The commercial greenhouse and nursery industries often produce crops in plastic containers of varying sizes and shapes depending on the crop and target market (Evans and Hensley, 2004). Plastic containers serve the role of consumer packaging, transportation container, sometimes marketing vehicle as well as propagation and production receptacle and therefore must be strong, compatible with automation, horticultural uses, and able to be formed to essentially any size, shape, and color (Evans and Hensley, 2004; White, 2009). Containers, trays, cell packs, and flats are used for the propagation and production of annual and perennial bedding plants, in which relatively small plants are produced in large quantities (Evans and Hensley, 2004). Additional plastic use in the floriculture industry includes greenhouse films, pot tags, and packaging (Garthe and Kowal, 1993). In 1993, estimates showed that 408 million pounds of plastic were generated by the floriculture and nursery industries. Of that, 23 (5.6%), 90 (22%), 240 (58.8%), and 55 (13.5%) million pounds, respectively, were used for greenhouse films, mulch films, containers, and container trays, packs, and flats (Garthe and Kowal, 1993).
In 2003, the United States generated ≈11 million tons of plastic in the municipal solid waste stream as containers and packaging [Environmental Protection Agency (EPA), 2007], which comprised a third of all municipal solid waste (EPA, 2005). Nationwide, only 3.9% of the 26.7 million tons of plastic generated in the United States was recycled in 2003 according to the EPA (2007). Most of the recycled plastic was from beverage containers, including soda pop and milk. Agricultural plastics are challenging to recycle or reuse as a result of contamination problems or ultraviolet light degradation. Recycling facilities are often unwilling to accept plastics with soil or media residue. If recycling facilities clean and process the plastics, collection and shipment fees increase as a result of the heavier weight and increased transportation expenses (Garthe and Kowal, 1993). Two types of contamination unique to agriculture are ultraviolet light degradation and pesticide residue (Garthe and Kowal, 1993). Ultraviolet light and heat degradation are caused by exposure to extreme sunlight and heat, which lessens the value of the plastics resulting from loss of flexibility and recyclability (Garthe and Kowal, 1993). Typically, these non-reusable or non-recyclable plastic containers are disposed by consumers and landscapers, thus presenting a significant disposal issue for the horticulture industry (Evans and Hensley, 2004).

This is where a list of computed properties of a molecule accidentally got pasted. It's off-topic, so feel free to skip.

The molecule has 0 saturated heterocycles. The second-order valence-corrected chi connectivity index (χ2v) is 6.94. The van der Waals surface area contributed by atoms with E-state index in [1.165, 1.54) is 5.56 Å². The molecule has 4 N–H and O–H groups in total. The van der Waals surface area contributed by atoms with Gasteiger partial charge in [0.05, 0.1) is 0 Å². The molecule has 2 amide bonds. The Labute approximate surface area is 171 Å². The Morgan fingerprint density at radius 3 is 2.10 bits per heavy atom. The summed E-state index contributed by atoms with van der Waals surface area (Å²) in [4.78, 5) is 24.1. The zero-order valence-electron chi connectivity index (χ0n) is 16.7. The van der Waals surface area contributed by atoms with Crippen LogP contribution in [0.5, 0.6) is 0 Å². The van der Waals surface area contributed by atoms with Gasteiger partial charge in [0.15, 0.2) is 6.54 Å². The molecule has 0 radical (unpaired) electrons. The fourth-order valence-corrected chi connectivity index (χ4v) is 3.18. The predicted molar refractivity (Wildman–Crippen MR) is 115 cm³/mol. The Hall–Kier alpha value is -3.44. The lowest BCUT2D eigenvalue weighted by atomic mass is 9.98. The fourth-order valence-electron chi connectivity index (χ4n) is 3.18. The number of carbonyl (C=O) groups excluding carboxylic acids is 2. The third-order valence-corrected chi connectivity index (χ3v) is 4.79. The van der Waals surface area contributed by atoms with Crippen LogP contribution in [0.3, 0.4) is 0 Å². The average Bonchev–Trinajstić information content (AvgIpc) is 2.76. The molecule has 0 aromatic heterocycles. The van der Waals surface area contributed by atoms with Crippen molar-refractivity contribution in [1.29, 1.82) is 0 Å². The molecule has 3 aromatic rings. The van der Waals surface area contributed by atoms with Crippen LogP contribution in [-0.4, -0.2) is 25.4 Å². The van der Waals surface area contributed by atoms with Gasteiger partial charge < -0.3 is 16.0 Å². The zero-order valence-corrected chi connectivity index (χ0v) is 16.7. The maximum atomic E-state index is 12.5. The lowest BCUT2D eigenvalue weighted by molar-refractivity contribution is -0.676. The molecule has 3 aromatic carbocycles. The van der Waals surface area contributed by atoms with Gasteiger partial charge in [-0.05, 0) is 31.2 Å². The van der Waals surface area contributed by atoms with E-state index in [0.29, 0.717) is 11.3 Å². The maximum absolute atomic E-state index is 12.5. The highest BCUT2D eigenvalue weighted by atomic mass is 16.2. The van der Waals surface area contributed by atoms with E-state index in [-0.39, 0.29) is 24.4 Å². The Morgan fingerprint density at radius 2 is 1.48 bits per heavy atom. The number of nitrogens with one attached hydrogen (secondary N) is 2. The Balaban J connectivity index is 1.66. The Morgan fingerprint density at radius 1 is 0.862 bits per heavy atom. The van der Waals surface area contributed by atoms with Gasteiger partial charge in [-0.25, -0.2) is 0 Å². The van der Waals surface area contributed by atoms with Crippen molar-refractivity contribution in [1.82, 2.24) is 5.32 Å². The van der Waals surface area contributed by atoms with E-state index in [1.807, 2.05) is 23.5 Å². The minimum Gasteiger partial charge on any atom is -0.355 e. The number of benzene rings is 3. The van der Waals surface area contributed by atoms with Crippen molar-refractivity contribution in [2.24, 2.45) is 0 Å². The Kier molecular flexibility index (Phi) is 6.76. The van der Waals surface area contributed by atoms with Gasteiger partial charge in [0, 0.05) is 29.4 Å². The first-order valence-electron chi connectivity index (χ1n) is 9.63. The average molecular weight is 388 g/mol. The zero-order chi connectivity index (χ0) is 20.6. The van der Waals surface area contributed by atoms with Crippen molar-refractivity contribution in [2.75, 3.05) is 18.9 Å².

In recent years, the floriculture industry has seen a rise in biodegradable, compostable, or bioresin containers often called “green” products (Lubick, 2007). These “green” containers have emerged to take advantage of the green marketing and environmental awareness related to high fuel prices (Kale et al., 2007). Containers made of bioresins have the characteristics of plastics without the petroleum base. These containers are derived with renewable raw materials such as starch (e.g., corn, rice hulls, wheat, and so on), cellulose, soy protein, and lactic acid (White, 2009). Therefore, they are often labeled as compostable because they are broken down by naturally occurring microorganisms into carbon dioxide, water, and biomass when composted or discarded (White, 2009).